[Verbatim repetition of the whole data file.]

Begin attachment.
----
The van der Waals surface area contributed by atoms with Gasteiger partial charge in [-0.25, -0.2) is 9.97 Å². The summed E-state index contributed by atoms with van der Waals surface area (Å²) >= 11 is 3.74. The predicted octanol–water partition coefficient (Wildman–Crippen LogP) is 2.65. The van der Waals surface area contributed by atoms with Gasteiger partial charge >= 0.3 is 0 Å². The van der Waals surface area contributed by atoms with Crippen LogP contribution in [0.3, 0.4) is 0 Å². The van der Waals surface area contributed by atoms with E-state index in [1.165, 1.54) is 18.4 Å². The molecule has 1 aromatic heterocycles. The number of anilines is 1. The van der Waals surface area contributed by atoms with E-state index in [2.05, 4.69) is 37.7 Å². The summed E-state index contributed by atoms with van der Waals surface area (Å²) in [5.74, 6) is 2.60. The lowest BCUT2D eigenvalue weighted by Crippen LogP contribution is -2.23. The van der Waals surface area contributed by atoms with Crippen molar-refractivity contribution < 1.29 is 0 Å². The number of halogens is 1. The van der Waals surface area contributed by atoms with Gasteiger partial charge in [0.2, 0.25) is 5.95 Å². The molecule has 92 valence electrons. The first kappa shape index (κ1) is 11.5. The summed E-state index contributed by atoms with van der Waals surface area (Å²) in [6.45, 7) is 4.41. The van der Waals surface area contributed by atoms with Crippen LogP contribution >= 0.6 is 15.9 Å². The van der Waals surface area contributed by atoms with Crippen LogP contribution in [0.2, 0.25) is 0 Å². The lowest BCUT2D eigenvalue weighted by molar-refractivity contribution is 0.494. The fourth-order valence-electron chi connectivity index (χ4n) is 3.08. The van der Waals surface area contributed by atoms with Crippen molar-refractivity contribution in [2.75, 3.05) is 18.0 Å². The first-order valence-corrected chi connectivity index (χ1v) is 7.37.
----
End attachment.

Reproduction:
The van der Waals surface area contributed by atoms with Gasteiger partial charge in [-0.25, -0.2) is 9.97 Å². The summed E-state index contributed by atoms with van der Waals surface area (Å²) >= 11 is 3.74. The predicted octanol–water partition coefficient (Wildman–Crippen LogP) is 2.65. The van der Waals surface area contributed by atoms with Gasteiger partial charge >= 0.3 is 0 Å². The van der Waals surface area contributed by atoms with Crippen LogP contribution in [0.3, 0.4) is 0 Å². The van der Waals surface area contributed by atoms with E-state index in [1.165, 1.54) is 18.4 Å². The molecule has 1 aromatic heterocycles. The number of anilines is 1. The van der Waals surface area contributed by atoms with E-state index in [2.05, 4.69) is 37.7 Å². The summed E-state index contributed by atoms with van der Waals surface area (Å²) in [5.74, 6) is 2.60. The lowest BCUT2D eigenvalue weighted by Crippen LogP contribution is -2.23. The van der Waals surface area contributed by atoms with Crippen molar-refractivity contribution < 1.29 is 0 Å². The number of halogens is 1. The van der Waals surface area contributed by atoms with Gasteiger partial charge in [0.2, 0.25) is 5.95 Å². The molecule has 92 valence electrons. The first kappa shape index (κ1) is 11.5. The summed E-state index contributed by atoms with van der Waals surface area (Å²) in [6.45, 7) is 4.41. The van der Waals surface area contributed by atoms with Crippen LogP contribution >= 0.6 is 15.9 Å². The van der Waals surface area contributed by atoms with Crippen LogP contribution in [0.2, 0.25) is 0 Å². The lowest BCUT2D eigenvalue weighted by molar-refractivity contribution is 0.494. The fourth-order valence-electron chi connectivity index (χ4n) is 3.08. The van der Waals surface area contributed by atoms with Crippen molar-refractivity contribution in [2.75, 3.05) is 18.0 Å². The first-order valence-corrected chi connectivity index (χ1v) is 7.37.